A Soapstone Seal-paste Box with Official Script Calligraphy by Deng Shiru (1743-1805)
The inscription is a poem titled《謝許煉師惠圖書》Xie Xu Lian Shi Hui Tu Shu (In Appreciation of the Taoist Master Xui for Conferring the Book). It was written by Wei Jin in Ming dynasty.
The Xu family resides in Mao Shan, which lies amid white clouds like an immortal dwelling. A vague image of a crane is seen behind the painted screen at the back the bamboo trees. A gaggle of geese is swimming in the river surrounded by flowers. There are gold-colored characters carved on the deep green cliff. By the windlass stands the well that supplies water for refining the elixir of immortality for those listed in the scroll of eternity. The Kedou (tadpole) script is kept in the Dongguan palace hall. It cannot be widely spread and shared.
In the spring of the year of Renxu (1802)
Signed Wanbo Deng Shiru
The main body of the poem is the description of the environment of the Mao Shan where Master Xu practices Daoism. Xu received the Supreme Clarity (Shangqing) Scripture from Yang Xi (330-386). Xu and his son copied the scripture and passed it on. The scripture thus could be widely spread, while, in contrast, the Kedou script, mentioned in the last two verses, was kept exclusively for the authorities.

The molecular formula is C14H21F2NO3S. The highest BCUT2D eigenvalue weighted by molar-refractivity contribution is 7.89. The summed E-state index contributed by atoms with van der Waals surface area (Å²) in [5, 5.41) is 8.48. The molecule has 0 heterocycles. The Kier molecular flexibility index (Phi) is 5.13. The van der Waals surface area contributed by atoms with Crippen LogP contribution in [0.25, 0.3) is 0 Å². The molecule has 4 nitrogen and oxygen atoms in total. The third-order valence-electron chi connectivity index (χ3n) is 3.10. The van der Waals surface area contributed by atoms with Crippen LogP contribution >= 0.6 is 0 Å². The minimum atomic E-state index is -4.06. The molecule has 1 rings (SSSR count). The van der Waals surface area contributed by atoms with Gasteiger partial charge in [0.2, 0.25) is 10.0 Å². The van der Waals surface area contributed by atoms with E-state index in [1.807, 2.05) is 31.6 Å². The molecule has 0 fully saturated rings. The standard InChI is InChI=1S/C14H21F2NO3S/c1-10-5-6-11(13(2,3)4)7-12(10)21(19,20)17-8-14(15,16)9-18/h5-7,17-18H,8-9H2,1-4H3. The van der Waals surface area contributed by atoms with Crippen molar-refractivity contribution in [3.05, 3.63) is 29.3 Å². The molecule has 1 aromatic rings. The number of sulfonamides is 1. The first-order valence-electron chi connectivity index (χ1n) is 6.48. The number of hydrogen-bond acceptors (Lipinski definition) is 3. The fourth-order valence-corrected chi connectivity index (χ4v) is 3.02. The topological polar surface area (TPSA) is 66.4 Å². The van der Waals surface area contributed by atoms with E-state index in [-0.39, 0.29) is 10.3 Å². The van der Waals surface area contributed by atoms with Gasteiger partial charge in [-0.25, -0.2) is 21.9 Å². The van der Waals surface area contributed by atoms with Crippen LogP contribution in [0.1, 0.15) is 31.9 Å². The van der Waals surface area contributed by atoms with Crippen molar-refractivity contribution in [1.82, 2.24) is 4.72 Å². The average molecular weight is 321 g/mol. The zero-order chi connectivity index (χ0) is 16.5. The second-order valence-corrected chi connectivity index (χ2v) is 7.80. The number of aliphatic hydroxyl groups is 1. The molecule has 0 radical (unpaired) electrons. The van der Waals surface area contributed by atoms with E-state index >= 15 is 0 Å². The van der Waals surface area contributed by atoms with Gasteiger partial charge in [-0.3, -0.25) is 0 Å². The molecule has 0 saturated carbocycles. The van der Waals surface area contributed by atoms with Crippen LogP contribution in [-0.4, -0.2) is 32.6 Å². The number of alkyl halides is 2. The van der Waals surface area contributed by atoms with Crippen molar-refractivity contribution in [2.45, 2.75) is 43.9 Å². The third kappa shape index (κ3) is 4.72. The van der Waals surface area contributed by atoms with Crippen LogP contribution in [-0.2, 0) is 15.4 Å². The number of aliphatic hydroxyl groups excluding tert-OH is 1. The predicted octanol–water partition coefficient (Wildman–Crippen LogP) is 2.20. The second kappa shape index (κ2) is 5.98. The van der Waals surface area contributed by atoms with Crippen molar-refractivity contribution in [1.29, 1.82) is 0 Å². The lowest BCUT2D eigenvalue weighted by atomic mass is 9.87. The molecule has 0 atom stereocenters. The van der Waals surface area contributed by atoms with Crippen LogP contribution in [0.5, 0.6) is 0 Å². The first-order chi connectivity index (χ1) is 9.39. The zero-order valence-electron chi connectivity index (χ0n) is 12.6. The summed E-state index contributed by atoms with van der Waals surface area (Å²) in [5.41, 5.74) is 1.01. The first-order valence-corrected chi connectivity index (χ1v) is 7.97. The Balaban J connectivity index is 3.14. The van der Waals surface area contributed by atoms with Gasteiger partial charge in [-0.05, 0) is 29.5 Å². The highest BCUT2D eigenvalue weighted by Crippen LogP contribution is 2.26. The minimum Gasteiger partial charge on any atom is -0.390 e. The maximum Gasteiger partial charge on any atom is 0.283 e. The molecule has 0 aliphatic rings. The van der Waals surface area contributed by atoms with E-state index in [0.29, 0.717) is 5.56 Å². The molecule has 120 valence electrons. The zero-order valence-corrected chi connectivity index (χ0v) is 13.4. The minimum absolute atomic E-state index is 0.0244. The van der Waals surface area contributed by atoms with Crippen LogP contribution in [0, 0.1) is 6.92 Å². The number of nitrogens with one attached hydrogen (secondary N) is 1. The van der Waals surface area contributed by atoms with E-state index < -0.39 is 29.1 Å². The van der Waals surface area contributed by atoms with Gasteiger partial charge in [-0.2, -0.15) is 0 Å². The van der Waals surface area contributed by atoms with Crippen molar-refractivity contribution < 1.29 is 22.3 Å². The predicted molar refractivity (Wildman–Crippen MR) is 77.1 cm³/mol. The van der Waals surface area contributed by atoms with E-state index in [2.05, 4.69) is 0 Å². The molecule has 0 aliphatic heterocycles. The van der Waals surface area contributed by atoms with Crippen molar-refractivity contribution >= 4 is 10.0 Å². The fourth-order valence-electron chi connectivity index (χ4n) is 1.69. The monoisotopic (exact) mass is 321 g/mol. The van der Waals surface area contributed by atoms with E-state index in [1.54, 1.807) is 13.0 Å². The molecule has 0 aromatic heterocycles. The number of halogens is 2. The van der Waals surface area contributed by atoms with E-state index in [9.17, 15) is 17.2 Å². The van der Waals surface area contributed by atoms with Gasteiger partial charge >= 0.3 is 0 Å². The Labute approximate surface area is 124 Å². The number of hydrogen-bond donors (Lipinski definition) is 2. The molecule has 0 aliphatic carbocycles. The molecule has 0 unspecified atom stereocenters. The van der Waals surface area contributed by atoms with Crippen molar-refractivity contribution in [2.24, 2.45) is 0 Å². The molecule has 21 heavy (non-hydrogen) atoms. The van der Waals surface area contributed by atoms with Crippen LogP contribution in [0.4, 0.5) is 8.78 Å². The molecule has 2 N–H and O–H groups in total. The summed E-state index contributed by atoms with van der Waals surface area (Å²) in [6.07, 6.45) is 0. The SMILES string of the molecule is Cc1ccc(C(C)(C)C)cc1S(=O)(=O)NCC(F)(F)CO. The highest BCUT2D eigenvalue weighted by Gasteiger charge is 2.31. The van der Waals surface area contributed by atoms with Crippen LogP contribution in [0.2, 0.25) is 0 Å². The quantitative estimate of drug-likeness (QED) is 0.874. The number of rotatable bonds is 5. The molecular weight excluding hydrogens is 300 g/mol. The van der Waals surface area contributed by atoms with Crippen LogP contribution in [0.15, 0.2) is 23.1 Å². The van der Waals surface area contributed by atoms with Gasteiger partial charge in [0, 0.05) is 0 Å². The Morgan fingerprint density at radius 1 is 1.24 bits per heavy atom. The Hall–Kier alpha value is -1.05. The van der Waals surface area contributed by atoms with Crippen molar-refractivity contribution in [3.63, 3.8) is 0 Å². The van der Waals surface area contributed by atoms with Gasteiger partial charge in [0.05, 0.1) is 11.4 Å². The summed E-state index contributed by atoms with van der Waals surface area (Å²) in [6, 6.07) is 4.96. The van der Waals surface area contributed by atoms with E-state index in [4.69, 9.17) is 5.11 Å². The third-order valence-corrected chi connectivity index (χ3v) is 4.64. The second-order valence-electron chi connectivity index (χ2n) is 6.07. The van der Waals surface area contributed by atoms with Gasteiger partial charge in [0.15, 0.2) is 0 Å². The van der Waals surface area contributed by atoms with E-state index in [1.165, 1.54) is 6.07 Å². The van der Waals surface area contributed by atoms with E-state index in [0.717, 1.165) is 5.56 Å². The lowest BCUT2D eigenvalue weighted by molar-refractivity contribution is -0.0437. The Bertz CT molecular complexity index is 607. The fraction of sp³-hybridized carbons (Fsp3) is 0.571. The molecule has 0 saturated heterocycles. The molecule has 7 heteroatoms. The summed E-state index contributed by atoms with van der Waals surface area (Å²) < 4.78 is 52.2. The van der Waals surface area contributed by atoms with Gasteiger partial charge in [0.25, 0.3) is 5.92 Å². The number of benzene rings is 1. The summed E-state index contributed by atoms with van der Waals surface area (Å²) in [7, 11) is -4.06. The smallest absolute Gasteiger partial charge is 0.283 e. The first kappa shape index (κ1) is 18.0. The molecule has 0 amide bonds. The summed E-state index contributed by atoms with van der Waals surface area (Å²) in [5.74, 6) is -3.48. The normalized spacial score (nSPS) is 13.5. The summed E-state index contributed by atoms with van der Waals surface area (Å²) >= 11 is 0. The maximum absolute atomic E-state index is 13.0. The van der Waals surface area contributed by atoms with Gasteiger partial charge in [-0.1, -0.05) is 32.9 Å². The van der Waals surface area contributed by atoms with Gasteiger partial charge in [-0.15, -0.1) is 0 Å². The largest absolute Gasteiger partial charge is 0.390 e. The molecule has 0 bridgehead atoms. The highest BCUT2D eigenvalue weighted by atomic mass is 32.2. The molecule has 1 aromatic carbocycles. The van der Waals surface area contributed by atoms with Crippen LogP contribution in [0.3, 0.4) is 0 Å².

Deng Shiru (1743-1805) was a very important Chinese calligrapher and seal-carver. His name was Deng Yan; Shiru and Wanbo were his courtesy names. His pseudonym was Wanbai Shanren, Wanbai, Guwanzi, Youji Daoren, Fengshui Yuzhang, Longshan Qiaozhang. He was a native of Huaining, Anhui province. He is generally recognized as the founder of the stele studies (beixue) movement, which sought inspiration from the stele of the Northern Wei period (AD 386-534). He is also considered the founder of the Deng School of seal-carving. Deng spent most of his adult life as the guest of wealthy patrons, and supported himself at other times by selling his calligraphy and seals. His earliest and longest sojourn was with Mei Liu and lasted for eight years. Mei had an extensive collection of original bronze and stone objects and rubbings of stele from the Qin to the Three Kingdoms period (221 BC-AD 280). Deng familiarized himself with these through painstaking imitation: he is said to have devoted six months to copying the earliest dictionary, the Dictionary of Words and Phrases (Shuowen jiezi; AD 120), 20 times before he was satisfied. His assiduous copying of scores of early stele models produced one of the most distinctive hands in the history of Chinese calligraphy. He enriched the appearance of seals by the adoption of different calligraphic scripts and the application of his sophisticated skills and knowledge. He also imported calligraphic styles into his seal-engraving, and started a tradition of stylistic association between these two art forms.